Two elements of any request were open to considerable interpretationby the ground commander and his medical corpsmen: the seriousness of themedical problem and the security of the pickup zone. Three levels of patientclassification were used: urgent, priority, and routine. Urgent patientswere those in imminent danger of loss of life or limb; they demanded animmediate response from any available air ambulance. Priority patientswere those with serious but not critical wounds or illness; they couldexpect up to a four-hour wait. In theory a medical corpsman had to ignorethe suffering of a patient in determining his classification: a soldierin great pain, with a foot mangled by a mine, warranted, if his bleedingwere stanched, only a priority rating. In practice, despite the considerableefforts of aeromedical personnel, any patient bleeding or in great painusually received an urgent classification. just as many patients were overclassified,many dangerous pickup zones were reported as secure, and this too was understandable.Although some air ambulance units tried to fight the policy, Army doctrinelimited the ground unit's responsibility in reporting on a pickup zone:if the unit's soldiers could safely stand up to load the casualties, thepickup zone could be reported as secure. So the air ambulance crew couldnever be sure that the airspace more than ten feet above the ground wouldbe safe. It was highly important for an aircraft commander approachinga pickup zone to establish radio contact with the ground unit and learnas much as possible about enemy forces near the zone.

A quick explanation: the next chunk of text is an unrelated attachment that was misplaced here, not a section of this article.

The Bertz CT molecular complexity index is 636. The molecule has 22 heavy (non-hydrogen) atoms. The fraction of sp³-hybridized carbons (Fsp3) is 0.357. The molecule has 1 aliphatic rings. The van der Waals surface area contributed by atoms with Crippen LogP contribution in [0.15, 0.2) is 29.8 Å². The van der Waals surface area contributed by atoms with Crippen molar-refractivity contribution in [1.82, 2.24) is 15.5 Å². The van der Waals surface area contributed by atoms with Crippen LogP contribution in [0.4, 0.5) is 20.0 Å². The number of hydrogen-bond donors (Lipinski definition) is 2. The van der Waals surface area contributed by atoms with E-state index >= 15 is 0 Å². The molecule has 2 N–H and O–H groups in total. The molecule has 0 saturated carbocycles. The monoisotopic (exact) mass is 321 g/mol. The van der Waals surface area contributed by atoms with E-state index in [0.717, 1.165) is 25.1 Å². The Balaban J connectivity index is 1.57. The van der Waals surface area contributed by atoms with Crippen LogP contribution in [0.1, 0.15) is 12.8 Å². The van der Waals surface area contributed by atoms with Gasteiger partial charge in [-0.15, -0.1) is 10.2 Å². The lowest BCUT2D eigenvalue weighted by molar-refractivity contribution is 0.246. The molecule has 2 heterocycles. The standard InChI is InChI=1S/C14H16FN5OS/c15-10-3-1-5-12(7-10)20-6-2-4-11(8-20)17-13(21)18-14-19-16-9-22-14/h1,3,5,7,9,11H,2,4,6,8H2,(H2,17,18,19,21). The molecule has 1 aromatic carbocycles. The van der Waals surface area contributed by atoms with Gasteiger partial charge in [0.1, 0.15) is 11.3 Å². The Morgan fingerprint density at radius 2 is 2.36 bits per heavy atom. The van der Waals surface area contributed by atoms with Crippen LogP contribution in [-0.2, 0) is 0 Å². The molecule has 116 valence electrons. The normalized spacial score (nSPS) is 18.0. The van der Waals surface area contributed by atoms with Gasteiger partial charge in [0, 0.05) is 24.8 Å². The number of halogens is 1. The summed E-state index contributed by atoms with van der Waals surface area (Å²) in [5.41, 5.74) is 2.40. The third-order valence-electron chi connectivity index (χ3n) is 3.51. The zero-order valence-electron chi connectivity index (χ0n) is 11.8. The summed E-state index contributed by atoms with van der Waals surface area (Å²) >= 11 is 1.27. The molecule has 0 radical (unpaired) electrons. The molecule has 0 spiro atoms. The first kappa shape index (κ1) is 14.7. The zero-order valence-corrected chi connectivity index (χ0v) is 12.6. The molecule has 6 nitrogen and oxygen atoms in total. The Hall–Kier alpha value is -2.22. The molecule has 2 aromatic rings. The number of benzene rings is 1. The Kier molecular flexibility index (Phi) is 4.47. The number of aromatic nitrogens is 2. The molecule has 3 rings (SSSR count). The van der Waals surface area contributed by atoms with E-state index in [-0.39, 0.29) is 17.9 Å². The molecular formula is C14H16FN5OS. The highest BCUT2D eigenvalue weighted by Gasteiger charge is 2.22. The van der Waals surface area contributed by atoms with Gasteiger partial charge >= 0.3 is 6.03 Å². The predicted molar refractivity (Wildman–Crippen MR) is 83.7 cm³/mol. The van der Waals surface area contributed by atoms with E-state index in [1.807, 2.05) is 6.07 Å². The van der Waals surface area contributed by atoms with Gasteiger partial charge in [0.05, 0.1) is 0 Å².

If the ground unit with the patient had to send its evacuation requestthrough its battalion headquarters, the headquarters would make sure therequest had all essential information and then either send it directlyover the established air ambulance radio frequency or, if it lacked theproper radios, forward it to brigade headquarters, who almost always couldcommunicate directly with the air ambulance operations officer.